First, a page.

Pepe Ozan was a slender compact man, elegant at times, forceful at others. In all ways but physical stature he was BIG. Big ideas, big appetites, big action, big heart, big visions of what to make and do: big life force. It’s not that he was a small man physically – he was average height and weight with a very fit, muscular build. The thing that constantly amazed me and so many others who knew and worked, lived, clashed, created and destroyed with him was the idea that such a modest seeming vessel could contain such volcanic energy and drive. I had the honor and great good fortune to know and work with him on several very intense projects in the mid-90’s. I first met Pepe in early 1994 through William Binzen and Judy West. We were planning the 2nd years iteration of Desert Site Works, to take place at Trego Hot Springs over the Summer Solstice. Pepe built his first Lingum at Trego that Summer and came back with us to Burning Man a few months later where he built a larger Lingum and designed the ritual performance around it, immediately taking his place as the premier creator at BM.
He could be a hard task-master to those who assisted him, but each and every one was better for the experience. Deeply loved by many, feared by a few, he was respected by all. Though best known to the world as the originator of Temple and the Opera at Burning Man, his talents and ambitions transcended that event. His fascination with India led him there on several occasions culminating in unique and insightful films about that strange and kaleidoscopic land. His other world travels, undertaken before I met him included sailing across entire seas in small vessels, trekking remote sectors of the planet and living amidst and coming to know obscure cultures. He never did anything half-assed. His contribution to the CarHunt expedition that Robert Burk and I conceived and executed in collaboration with the machine art cabal PeopleHater in 1995 was to build the 100% steel wheels for the hunt vehicle. A small task for so talented a metal worker, he nonetheless attacked it with gusto and an unbending will to make the finest, strongest, most perfect plate steel, rebar treaded “tires” for an Oldsmobile Vista Cruiser Station Wagon imaginable! – a pretty silly task, on the whole for someone used to commanding hordes of costumed performers on massive sets that he conceived and brought to life, but Pepe made art fabricating those wheels. Pepe and the mischievous Robert Burk sailed across the Atlantic together having near death as well as transcendental experiences. I heard some tales from both men and marveled at their tenacity and luck. Their friendship was strained by the experience, only to reignite in later years while working together on Burning Man.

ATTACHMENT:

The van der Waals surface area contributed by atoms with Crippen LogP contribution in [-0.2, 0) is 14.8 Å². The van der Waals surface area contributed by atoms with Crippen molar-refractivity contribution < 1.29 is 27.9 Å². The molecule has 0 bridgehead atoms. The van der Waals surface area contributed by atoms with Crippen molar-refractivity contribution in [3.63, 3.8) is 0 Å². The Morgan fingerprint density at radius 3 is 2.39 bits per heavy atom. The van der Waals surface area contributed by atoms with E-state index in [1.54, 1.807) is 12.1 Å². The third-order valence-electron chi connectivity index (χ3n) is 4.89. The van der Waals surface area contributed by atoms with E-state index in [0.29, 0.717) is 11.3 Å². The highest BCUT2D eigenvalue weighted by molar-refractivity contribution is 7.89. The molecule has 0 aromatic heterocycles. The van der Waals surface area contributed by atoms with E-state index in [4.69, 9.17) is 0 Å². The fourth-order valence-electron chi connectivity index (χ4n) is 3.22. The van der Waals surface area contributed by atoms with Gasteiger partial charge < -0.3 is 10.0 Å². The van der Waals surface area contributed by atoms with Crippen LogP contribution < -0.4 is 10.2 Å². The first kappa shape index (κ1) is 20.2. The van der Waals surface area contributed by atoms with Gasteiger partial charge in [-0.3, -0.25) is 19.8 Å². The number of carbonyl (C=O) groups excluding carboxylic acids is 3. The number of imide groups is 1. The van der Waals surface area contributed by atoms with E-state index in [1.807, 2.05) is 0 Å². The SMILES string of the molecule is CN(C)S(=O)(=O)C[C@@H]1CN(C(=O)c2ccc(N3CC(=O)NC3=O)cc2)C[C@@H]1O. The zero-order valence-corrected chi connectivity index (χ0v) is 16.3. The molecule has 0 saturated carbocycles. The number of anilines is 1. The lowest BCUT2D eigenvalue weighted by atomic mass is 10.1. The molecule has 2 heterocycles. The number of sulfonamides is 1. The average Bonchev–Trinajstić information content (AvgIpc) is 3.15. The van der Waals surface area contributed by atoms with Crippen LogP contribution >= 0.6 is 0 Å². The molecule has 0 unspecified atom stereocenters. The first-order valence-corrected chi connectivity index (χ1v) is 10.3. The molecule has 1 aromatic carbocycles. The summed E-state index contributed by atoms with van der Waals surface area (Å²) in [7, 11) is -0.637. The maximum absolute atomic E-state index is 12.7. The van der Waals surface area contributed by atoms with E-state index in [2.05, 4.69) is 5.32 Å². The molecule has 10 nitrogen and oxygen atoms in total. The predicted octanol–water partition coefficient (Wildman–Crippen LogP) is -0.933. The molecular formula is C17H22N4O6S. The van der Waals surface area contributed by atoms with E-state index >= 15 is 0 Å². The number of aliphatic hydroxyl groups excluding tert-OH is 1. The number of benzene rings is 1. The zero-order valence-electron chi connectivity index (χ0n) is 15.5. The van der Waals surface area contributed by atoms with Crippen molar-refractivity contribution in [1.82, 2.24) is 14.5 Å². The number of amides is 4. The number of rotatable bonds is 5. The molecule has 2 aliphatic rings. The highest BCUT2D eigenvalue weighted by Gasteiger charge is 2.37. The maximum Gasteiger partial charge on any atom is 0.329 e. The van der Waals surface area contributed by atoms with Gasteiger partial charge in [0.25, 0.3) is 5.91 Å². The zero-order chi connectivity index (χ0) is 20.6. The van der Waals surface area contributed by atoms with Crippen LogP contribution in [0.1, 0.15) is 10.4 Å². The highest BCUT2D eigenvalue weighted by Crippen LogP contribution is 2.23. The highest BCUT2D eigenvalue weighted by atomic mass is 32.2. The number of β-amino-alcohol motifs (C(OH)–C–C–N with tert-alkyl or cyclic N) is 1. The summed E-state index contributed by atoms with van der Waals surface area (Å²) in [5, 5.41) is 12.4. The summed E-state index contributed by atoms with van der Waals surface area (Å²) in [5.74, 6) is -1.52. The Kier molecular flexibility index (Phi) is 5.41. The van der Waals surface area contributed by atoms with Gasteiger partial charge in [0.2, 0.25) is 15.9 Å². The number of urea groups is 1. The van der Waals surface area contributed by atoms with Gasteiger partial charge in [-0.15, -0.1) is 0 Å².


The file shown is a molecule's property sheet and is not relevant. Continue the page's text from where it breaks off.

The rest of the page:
There were intense, vibrant, joyous, stormy, epiphanous experiences swirling constantly around the man. I recall him commandeering dozens of helpers in a constant stream of mud from Trego to the giant tower he was building on the playa one year. He worked his crew hard, hoping to get all the mud needed before being shut down at the source by the BLM. His rage at the stupidity of being banned from taking mud from what was effectively a backhoe trench through a giant man made scar along side a railroad track for “environmental” reasons would have been comical if it hadn’t been so scary. His love for and closeness to beautiful women was the envy and toast of we lesser men. It seems silly in a way, that one of my most cherished memories of Pepe was merely hearing his voice on my answering machine one day when I was really depressed. “HALLOOO JOAANN!! THIS IS PAEPE!!!!” Just hearing that coruscating, deeply alive voice on a machine was enough to completely change my mood, sending me out into the world on an important day, a day I needed to be on my game. That’s what Pepe did for me, every time I saw him, which sadly in later years was not often. He reminded me how vital and vibrant life was if you chose to live it.